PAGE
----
So first of all I wanted to title it as “Time series Data and All the complexities it comes with, plus some solutions to deal with it!” The need of that title was because we know the field of data science but if you are here, then I believe you are new to time series data, so I want you all to consider time series data as a new entity placed in our already existing environment of data science and analysis. Just like COVID-19 (a new entity) when introduced to our world (already existing environment) it brought some complexities with itself, similar is the case with time series data but nevermind, now when I have that out of my chest let’s move on to understanding our topic better. I feel that everything introduced to an already existing environment is for some economic or fame-based benefit and I feel the same about time series data, someone must have thought about the importance of understanding the abundance of sequential data and here you are reading my boring article to deal with all the complexities it comes with. So without wasting more time, let’s dig in.


Introduction to Time Series Data

Let’s start with most probably a plagiarized or a wrong or probable both definition of Time Series Data:

Time series data, also referred to as time-stamped data, is a sequence of data points indexed in time order. Time-stamped data is collected at different points in time.

I don’t agree with what I wrote above cause it is not just about data being collected in a sequential time order, according to that, everything can be a time series data, so let’s correct it a bit.  Time can be one of the columns of the dataset, without data being a Time Series Data. It is only a Time Series Data when the Time interval is adding a meaning to the data. So taking a quick example for better understanding, suppose we are working over two non-invasive brain experiments, one is through brain imaging technology of MRI scans and other one is EEG scans. We have two categories of data, one of the patients and another of healthy controls (HC). Suppose while doing MRI scans, I did MRI scan of all the patients on Thursdays only and of all the healthy controls on Saturdays only, and while creating a supervised model to detect who is patient and who is not, I used the metadata having dates of MRI Scan too, by going through the dates my model will adapt to a bias and will probably understand that all the Scans happened on Thursday are of Patients and all on Saturday are of HC, which obviously is a wrong assumption. So in this case time probably is one of the columns of the database but instead of adding any meaning to the data it is just adding a false pattern, so obviously it isn’t a case of time series data and apart from that column of date should most probably be dropped for better model training. Coming on to the EEG experiment, let’s suppose we again have 2 subjects one is a patient and other is a HC and we are making them watch the same movie scene and are recording their EEG to understand how their brain reacts, if we will be having only the signal of both the patients individually it won’t be meaningful to draw any conclusion out of it but only when we will put both the signals over the same time frame, we will be able to compare both of them and will be able to understand the different reactions of different brains while watching the same scene.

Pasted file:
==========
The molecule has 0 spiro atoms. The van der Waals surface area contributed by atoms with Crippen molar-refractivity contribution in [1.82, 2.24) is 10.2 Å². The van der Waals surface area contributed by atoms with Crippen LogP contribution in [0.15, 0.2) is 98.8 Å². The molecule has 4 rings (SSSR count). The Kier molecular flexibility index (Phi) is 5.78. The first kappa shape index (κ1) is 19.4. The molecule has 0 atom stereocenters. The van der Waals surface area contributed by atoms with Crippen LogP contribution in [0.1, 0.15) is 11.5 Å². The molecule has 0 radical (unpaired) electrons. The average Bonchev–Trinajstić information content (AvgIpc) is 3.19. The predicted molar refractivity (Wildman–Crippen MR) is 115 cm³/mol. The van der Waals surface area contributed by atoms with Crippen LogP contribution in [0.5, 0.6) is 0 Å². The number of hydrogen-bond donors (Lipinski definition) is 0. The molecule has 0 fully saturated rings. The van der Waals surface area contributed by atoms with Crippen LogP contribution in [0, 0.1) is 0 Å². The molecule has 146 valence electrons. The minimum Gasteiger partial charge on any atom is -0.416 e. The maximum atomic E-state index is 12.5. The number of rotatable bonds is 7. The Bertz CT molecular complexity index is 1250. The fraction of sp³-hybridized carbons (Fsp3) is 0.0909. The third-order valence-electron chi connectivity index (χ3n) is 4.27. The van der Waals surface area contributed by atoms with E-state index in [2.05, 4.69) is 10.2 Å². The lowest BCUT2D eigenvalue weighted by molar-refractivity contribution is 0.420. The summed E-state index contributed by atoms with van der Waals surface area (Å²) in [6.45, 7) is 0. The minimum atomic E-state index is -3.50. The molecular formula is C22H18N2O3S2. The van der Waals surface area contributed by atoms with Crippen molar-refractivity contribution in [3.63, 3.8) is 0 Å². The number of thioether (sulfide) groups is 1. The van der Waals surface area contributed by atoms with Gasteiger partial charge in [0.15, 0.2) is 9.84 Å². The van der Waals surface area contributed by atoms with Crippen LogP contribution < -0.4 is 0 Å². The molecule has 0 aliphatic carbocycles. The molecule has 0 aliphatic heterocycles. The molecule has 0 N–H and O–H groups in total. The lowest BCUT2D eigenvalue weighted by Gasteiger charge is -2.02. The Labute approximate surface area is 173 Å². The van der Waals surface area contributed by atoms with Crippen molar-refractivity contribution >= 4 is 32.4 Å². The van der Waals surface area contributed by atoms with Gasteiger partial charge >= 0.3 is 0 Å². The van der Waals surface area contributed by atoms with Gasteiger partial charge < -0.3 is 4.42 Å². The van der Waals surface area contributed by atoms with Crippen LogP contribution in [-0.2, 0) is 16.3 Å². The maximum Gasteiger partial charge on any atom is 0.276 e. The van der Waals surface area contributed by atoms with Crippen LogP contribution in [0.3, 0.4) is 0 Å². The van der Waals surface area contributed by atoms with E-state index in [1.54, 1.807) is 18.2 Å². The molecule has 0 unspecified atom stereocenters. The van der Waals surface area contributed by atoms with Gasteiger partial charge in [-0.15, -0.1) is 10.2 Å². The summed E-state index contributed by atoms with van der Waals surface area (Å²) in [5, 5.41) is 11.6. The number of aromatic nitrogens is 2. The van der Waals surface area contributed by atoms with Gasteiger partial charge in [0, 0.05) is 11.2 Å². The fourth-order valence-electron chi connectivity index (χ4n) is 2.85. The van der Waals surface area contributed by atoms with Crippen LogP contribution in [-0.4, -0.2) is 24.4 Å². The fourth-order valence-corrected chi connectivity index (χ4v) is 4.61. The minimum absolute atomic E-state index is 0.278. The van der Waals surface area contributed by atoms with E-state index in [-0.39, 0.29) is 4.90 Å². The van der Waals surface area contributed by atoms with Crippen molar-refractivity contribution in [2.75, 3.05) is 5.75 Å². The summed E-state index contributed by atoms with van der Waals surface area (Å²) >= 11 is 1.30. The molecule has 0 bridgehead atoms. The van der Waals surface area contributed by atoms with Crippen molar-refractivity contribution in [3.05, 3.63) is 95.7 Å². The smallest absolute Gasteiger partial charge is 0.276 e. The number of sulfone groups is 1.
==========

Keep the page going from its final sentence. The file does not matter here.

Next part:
Thus EEG data is a Time Series data, as when we are looking at it through the perspective of time it is adding some useful meaning to the data. Now that it is clear, there are many other examples of time series data like share market data, cryptocurrency data, EEG, ECG, Daily Temperature, Change in Human Population and so much more.

One other aspect of Time Series data is Historic Relevance. Now obviously if some data is sequential, what makes it different from other sorts of data is that each point of data is related to the point of data previous to that on the axis of time. And it is this phenomenon only which we call historic relevance. While analyzing data, we harness this property of historic relevance only to understand or derive the pattern out of the data and we use this to predict the future data points too. If we take a pretty simple example to understand this.

Fig 1: A ball at a single time frame